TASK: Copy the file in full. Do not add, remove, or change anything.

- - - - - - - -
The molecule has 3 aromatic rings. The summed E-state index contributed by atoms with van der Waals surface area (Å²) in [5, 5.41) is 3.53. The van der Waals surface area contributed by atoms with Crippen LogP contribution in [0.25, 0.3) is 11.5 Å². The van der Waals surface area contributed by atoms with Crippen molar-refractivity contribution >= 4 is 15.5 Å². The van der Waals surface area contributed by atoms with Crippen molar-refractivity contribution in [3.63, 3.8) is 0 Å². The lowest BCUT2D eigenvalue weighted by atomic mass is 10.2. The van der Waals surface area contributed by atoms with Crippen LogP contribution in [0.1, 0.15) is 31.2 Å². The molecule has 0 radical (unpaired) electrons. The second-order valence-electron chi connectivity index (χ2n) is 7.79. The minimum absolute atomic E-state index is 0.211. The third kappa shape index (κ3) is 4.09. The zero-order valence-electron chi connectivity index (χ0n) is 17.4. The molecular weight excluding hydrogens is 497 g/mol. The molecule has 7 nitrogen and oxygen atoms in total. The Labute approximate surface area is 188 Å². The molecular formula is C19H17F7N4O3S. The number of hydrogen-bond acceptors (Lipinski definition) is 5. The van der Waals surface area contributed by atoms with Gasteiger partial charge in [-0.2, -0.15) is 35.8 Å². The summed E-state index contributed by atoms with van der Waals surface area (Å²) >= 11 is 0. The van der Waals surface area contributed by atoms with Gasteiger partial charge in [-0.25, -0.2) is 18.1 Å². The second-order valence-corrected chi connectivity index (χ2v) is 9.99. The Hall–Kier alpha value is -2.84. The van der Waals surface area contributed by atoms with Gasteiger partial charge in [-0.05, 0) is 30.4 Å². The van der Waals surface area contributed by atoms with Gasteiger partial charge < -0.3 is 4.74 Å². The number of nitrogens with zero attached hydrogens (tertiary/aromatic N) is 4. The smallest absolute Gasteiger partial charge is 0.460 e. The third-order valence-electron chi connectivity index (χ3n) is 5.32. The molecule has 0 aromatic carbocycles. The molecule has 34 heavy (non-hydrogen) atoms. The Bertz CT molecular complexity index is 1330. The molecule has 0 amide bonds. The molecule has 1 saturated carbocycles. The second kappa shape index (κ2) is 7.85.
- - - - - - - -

The molecule has 3 aromatic rings. The summed E-state index contributed by atoms with van der Waals surface area (Å²) in [5, 5.41) is 3.53. The van der Waals surface area contributed by atoms with Crippen LogP contribution in [0.25, 0.3) is 11.5 Å². The van der Waals surface area contributed by atoms with Crippen molar-refractivity contribution >= 4 is 15.5 Å². The van der Waals surface area contributed by atoms with Crippen molar-refractivity contribution in [3.63, 3.8) is 0 Å². The lowest BCUT2D eigenvalue weighted by atomic mass is 10.2. The van der Waals surface area contributed by atoms with Crippen LogP contribution in [0.1, 0.15) is 31.2 Å². The molecule has 0 radical (unpaired) electrons. The second-order valence-electron chi connectivity index (χ2n) is 7.79. The minimum absolute atomic E-state index is 0.211. The third kappa shape index (κ3) is 4.09. The zero-order valence-electron chi connectivity index (χ0n) is 17.4. The molecular weight excluding hydrogens is 497 g/mol. The molecule has 7 nitrogen and oxygen atoms in total. The Labute approximate surface area is 188 Å². The molecular formula is C19H17F7N4O3S. The number of hydrogen-bond acceptors (Lipinski definition) is 5. The van der Waals surface area contributed by atoms with Gasteiger partial charge in [-0.2, -0.15) is 35.8 Å². The summed E-state index contributed by atoms with van der Waals surface area (Å²) >= 11 is 0. The van der Waals surface area contributed by atoms with Gasteiger partial charge in [-0.25, -0.2) is 18.1 Å². The second-order valence-corrected chi connectivity index (χ2v) is 9.99. The Hall–Kier alpha value is -2.84. The van der Waals surface area contributed by atoms with Gasteiger partial charge in [-0.05, 0) is 30.4 Å². The van der Waals surface area contributed by atoms with Gasteiger partial charge < -0.3 is 4.74 Å². The number of nitrogens with zero attached hydrogens (tertiary/aromatic N) is 4. The smallest absolute Gasteiger partial charge is 0.460 e. The third-order valence-electron chi connectivity index (χ3n) is 5.32. The molecule has 0 aromatic carbocycles. The molecule has 34 heavy (non-hydrogen) atoms. The Bertz CT molecular complexity index is 1330. The molecule has 0 amide bonds. The molecule has 1 saturated carbocycles. The second kappa shape index (κ2) is 7.85.